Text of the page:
NewsNorth AfricaWriting, an act of resistance

Thu,23Nov2017

Posted on Thursday, 14 May 2015 16:46

Writing, an act of resistance

By Nadia Rabbaa

In his new book, the gay Moroccan author explores how a society famed for its freedom still harbours prejudice.

Set across the French capital, Abdellah Taïa's new novel Un Pays pour Mourir (A Country to Die In) depicts the lives of migrants that live on the margins of French society.

The book is about all these migrants that have escaped their countries, to realise that even freedom is discriminating against you here

These include Zahira, the main character, a Moroccan prostitute who has sex with the tired and the poor out of a sense of charity.

Her best friend, Aziz, is a transgender Algerian whose story is traced through the phases before his sex-change operation.

Mojtaba, another Parisian, is an Iranian homosexual in political exile.

Taïa is no stranger to his characters' situations. "I am in all of them," he says.

"They are people like me who experienced famine and hunger as well as political non-existence."

He says that writing is an act of rebellion, as he feels he owes it to these people to put them in the centre of the narrative.

"I live in Paris, and I read Marcel Proust. It doesn't mean that I have stopped being one of them.

"It doesn't mean that my faith is distinct from them, now that I don't share their reality any more.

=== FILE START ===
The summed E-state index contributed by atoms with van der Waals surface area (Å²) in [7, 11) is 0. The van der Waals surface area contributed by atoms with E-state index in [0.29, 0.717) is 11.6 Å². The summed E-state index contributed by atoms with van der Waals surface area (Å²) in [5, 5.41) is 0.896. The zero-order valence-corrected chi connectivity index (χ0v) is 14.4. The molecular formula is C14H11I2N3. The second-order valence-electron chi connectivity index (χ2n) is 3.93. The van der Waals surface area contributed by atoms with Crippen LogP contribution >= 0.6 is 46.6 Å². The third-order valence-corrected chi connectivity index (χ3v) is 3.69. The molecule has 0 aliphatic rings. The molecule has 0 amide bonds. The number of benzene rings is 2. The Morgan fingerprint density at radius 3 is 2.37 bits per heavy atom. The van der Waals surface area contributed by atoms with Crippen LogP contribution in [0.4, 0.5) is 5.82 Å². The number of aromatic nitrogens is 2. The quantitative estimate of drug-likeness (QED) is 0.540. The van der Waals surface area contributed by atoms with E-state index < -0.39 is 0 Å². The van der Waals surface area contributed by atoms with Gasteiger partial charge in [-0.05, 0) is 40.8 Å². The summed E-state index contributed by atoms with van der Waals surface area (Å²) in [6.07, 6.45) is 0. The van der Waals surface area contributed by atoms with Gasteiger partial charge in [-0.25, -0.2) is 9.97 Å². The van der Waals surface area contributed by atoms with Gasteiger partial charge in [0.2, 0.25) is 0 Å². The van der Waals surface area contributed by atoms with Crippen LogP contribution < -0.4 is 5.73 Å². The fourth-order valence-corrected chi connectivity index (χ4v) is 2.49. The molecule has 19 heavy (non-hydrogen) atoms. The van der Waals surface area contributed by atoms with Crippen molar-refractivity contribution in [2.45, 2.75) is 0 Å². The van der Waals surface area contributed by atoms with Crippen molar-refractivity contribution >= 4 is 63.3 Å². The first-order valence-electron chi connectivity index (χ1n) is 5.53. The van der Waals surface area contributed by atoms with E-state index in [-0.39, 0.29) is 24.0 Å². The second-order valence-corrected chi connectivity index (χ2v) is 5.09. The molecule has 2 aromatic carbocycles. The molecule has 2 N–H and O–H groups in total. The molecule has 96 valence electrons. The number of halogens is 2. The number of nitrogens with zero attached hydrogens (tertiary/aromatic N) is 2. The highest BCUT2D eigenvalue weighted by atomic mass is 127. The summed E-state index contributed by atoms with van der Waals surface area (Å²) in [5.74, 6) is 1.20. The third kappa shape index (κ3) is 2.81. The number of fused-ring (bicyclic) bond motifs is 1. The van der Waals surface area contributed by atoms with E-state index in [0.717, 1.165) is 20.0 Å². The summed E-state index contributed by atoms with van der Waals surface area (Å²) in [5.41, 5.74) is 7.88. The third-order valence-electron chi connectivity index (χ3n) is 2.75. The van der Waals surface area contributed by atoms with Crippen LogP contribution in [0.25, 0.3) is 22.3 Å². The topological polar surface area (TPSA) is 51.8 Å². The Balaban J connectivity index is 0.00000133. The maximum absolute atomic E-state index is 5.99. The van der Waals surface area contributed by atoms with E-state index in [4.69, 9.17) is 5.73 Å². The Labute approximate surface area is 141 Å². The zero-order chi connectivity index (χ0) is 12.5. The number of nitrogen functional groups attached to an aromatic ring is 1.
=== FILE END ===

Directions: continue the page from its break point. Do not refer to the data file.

"I write to express their voice, a voice that is not heard."

Taïa embraces the French tradition of littérature engagée – fiction that speaks out for freedom and solidarity.

Although his latest book is set in Paris, the title refers to a Moroccan expression that characterises the kingdom as 'not a country to live in but a country to die in'.

His characters are exiles who find they are not accepted in their country of adoption.

He explains: "I wrote this book as an act of resistance against the image that a country like France has of me and people like me. The book is about all these migrants that have escaped their countries, to realise that even freedom is discriminating against you here."

Since his first book Mon Maroc (My Morocco), Taïa's writing has evolved.

He has now replaced the long sentences and numerous descriptions with a more rhythmic flow: short sentences and internal monologues in the first person, as if the narrator is in the head of the characters.

"I hate classicism in literature, whether in French or Arabic. Why would we have to base our writing on something written 10 centuries ago?" he asks.

"What comes first to me when I write is the memory I have of life."

This is why Taïa's books have a common theme: Morocco, his Morocco. It is a popular, marginalised, unspoken Morocco.

"You can't throw yourself into writing from a different place than the one where you first saw the light of day," Taïa argues.

Now 41, Taïa has been writing fiction influenced by his own life since 2000, but it was not until 2006 that he 'came out' in a magazine interview, causing shock waves across the Arab world.

He maintains that he is the only Moroccan writer to be openly gay.

Through writing, he says, he wants things to change, but it is not an outlet for his existential questions.

"Writing is not my therapy. It does not fix you. You never get over your childhood trauma,"
he says. ●

Photo©Vincent Fournier for JA



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